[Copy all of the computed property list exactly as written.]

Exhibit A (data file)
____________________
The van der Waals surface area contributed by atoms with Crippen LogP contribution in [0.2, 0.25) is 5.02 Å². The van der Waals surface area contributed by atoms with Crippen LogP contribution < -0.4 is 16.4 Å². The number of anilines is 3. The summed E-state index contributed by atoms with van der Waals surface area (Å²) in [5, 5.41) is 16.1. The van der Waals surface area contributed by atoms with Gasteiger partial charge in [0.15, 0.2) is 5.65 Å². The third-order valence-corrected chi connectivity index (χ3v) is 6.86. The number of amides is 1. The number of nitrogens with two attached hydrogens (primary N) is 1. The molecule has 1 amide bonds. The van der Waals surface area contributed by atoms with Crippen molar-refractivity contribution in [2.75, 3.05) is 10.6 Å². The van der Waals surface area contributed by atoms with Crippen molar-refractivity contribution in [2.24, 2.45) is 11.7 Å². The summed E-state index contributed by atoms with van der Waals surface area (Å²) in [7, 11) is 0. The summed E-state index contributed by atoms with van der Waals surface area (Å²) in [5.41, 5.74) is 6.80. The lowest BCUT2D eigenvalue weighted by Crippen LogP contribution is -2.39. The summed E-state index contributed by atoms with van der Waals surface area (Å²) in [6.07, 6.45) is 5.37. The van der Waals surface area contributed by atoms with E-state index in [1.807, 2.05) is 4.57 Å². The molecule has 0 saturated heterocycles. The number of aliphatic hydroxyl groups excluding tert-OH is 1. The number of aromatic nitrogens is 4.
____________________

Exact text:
The van der Waals surface area contributed by atoms with Crippen LogP contribution in [0.2, 0.25) is 5.02 Å². The van der Waals surface area contributed by atoms with Crippen LogP contribution < -0.4 is 16.4 Å². The number of anilines is 3. The summed E-state index contributed by atoms with van der Waals surface area (Å²) in [5, 5.41) is 16.1. The van der Waals surface area contributed by atoms with Gasteiger partial charge in [0.15, 0.2) is 5.65 Å². The third-order valence-corrected chi connectivity index (χ3v) is 6.86. The number of amides is 1. The number of nitrogens with two attached hydrogens (primary N) is 1. The molecule has 1 amide bonds. The van der Waals surface area contributed by atoms with Crippen molar-refractivity contribution in [2.75, 3.05) is 10.6 Å². The van der Waals surface area contributed by atoms with Crippen molar-refractivity contribution in [2.24, 2.45) is 11.7 Å². The summed E-state index contributed by atoms with van der Waals surface area (Å²) in [7, 11) is 0. The summed E-state index contributed by atoms with van der Waals surface area (Å²) in [5.41, 5.74) is 6.80. The lowest BCUT2D eigenvalue weighted by Crippen LogP contribution is -2.39. The summed E-state index contributed by atoms with van der Waals surface area (Å²) in [6.07, 6.45) is 5.37. The van der Waals surface area contributed by atoms with E-state index in [1.807, 2.05) is 4.57 Å². The molecule has 0 saturated heterocycles. The number of aliphatic hydroxyl groups excluding tert-OH is 1. The number of aromatic nitrogens is 4.